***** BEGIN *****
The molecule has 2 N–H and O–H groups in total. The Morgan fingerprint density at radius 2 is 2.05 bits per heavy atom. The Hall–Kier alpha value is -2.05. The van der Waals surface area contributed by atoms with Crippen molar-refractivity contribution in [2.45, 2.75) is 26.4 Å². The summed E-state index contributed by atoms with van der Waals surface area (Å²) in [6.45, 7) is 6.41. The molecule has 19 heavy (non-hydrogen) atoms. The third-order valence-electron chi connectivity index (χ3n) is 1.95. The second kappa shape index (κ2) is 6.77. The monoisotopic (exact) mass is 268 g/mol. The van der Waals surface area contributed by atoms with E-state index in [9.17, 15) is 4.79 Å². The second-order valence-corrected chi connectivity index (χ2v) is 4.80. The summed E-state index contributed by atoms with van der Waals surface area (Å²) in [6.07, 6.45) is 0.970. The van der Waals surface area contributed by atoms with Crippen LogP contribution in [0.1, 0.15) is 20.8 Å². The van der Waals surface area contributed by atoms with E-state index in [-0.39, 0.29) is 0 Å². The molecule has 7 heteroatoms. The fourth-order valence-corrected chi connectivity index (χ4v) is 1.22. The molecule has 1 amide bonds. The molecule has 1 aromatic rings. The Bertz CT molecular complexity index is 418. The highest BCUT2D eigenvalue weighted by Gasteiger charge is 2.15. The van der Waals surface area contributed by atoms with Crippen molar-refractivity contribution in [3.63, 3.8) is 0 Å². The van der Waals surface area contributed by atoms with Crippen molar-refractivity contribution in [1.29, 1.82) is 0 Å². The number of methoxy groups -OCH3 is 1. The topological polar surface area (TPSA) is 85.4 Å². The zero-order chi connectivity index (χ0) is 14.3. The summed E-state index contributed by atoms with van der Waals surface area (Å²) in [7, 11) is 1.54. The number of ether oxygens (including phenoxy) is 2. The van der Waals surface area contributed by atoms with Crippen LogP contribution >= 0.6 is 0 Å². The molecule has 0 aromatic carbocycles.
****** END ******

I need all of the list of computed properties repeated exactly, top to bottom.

The molecule has 2 N–H and O–H groups in total. The Morgan fingerprint density at radius 2 is 2.05 bits per heavy atom. The Hall–Kier alpha value is -2.05. The van der Waals surface area contributed by atoms with Crippen molar-refractivity contribution in [2.45, 2.75) is 26.4 Å². The summed E-state index contributed by atoms with van der Waals surface area (Å²) in [6.45, 7) is 6.41. The molecule has 19 heavy (non-hydrogen) atoms. The third-order valence-electron chi connectivity index (χ3n) is 1.95. The second kappa shape index (κ2) is 6.77. The monoisotopic (exact) mass is 268 g/mol. The van der Waals surface area contributed by atoms with E-state index in [9.17, 15) is 4.79 Å². The second-order valence-corrected chi connectivity index (χ2v) is 4.80. The summed E-state index contributed by atoms with van der Waals surface area (Å²) in [6.07, 6.45) is 0.970. The van der Waals surface area contributed by atoms with Crippen LogP contribution in [0.1, 0.15) is 20.8 Å². The van der Waals surface area contributed by atoms with E-state index in [-0.39, 0.29) is 0 Å². The molecule has 7 heteroatoms. The fourth-order valence-corrected chi connectivity index (χ4v) is 1.22. The molecule has 1 amide bonds. The molecule has 1 aromatic rings. The Bertz CT molecular complexity index is 418. The highest BCUT2D eigenvalue weighted by Gasteiger charge is 2.15. The van der Waals surface area contributed by atoms with Crippen molar-refractivity contribution in [3.63, 3.8) is 0 Å². The van der Waals surface area contributed by atoms with Crippen molar-refractivity contribution in [1.29, 1.82) is 0 Å². The number of methoxy groups -OCH3 is 1. The topological polar surface area (TPSA) is 85.4 Å². The zero-order chi connectivity index (χ0) is 14.3. The summed E-state index contributed by atoms with van der Waals surface area (Å²) in [7, 11) is 1.54. The number of ether oxygens (including phenoxy) is 2. The van der Waals surface area contributed by atoms with Crippen LogP contribution >= 0.6 is 0 Å². The molecule has 0 aromatic carbocycles.